Information About Koliva in the Greek Orthodox Church
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Whenever there is a Memorial Service in the Greek Orthodox Church, it is the tradition to serve a dish known as koliva. Typically, the family brings a platter of koliva to the church. It is placed on the table where the memorial prayers will be said. After that, it is served to the parishioners at the church.
There is a special significance attached to this tradition. Here’s more information about what koliva is, why it’s significant, and what you need to do if you are planning a memorial service in the Greek church:
What is Koliva?
Koliva is a boiled wheat dish that is traditional served at funerals or memorial services. When it is served at a funeral, no sugar is added to the dish. Sugar is associated with “sweet” occasions so many look at it as inappropriate to add this ingredient to the dish.
Memorial services are held starting at 40 days after the individual’s death and then at regular intervals, such as yearly. Starting at the memorial services, sugar is permitted and embraced.
What is the Symbolism of Koliva?
Koliva is a tradition that is part of the Orthodox Christian church for funerals and memorial services. It is important to understand that its use is purely symbolic and is not actually a requirement.
To an Orthodox Christian, this dish is symbolic of life, death, and regeneration. Wheat originates in the earth. A wheat seed is planted in the earth and bears fruit. Eventually the plant bears fruit and we are able to derive nourishment from it.
Seeds that develop from the fruit are then buried in the ground to make more plants. Once the original plant goes to seed, it eventually dies. The journey the wheat plant takes resembles the cycle of life. It is for this reason that Orthodox Christians serve this dish during funerals and memorial services – because it serves as a reminder.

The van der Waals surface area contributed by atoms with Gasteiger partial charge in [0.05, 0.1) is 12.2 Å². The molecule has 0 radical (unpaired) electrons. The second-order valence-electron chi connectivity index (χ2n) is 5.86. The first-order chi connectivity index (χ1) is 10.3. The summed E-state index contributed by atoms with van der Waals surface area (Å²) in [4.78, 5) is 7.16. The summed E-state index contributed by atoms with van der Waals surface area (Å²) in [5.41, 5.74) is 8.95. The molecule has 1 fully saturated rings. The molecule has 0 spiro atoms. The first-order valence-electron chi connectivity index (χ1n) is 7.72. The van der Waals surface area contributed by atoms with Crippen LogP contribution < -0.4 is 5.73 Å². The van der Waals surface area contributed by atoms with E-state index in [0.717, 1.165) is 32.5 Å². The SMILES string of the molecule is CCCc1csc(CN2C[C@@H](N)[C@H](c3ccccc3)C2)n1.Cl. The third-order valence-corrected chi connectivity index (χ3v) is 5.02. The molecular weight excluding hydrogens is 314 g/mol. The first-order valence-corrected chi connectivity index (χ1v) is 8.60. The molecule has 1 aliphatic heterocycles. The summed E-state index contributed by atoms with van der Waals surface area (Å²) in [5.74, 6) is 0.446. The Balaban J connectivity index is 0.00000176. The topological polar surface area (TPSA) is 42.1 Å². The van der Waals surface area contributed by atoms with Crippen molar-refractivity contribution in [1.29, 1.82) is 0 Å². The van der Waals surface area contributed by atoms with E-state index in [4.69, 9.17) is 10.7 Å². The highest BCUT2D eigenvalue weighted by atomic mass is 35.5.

What is the History of Koliva?
Ancient recipes for koliva actually predate Christianity. The Ancient Greek word κόλλυβo (kollyvo) means “cereal grain.” It was a common food to eat in Ancient Greece. Original versions of this dish from Ancient Greece involved cooked grains mixed with fresh and dried fruit.
Use of it can be traced to a festival known as “Anthesteria”, which was an Ancient Athenian festival that honored Dionysius. When the Greeks converted to Christianity, the dish adopted a Christian significance.
If you have any questions about koliva or about the details of a memorial service in the Orthodox Christian Church, be sure to speak with your priest. You are welcome to make your own koliva or you can buy it already prepared. Consult the church for more details for someone reputable to make your koliva.
The Religion section on GreekBoston.com was written by Greeks to help people understand some of the traditions of the Orthodox Christian religion, which is a religion practiced by people in countries such as Greece, Russia, United States, and other nations throughout the world. This article is not a substitute for information found in the Holy Bible or by our church fathers, priests, and other clergy members.
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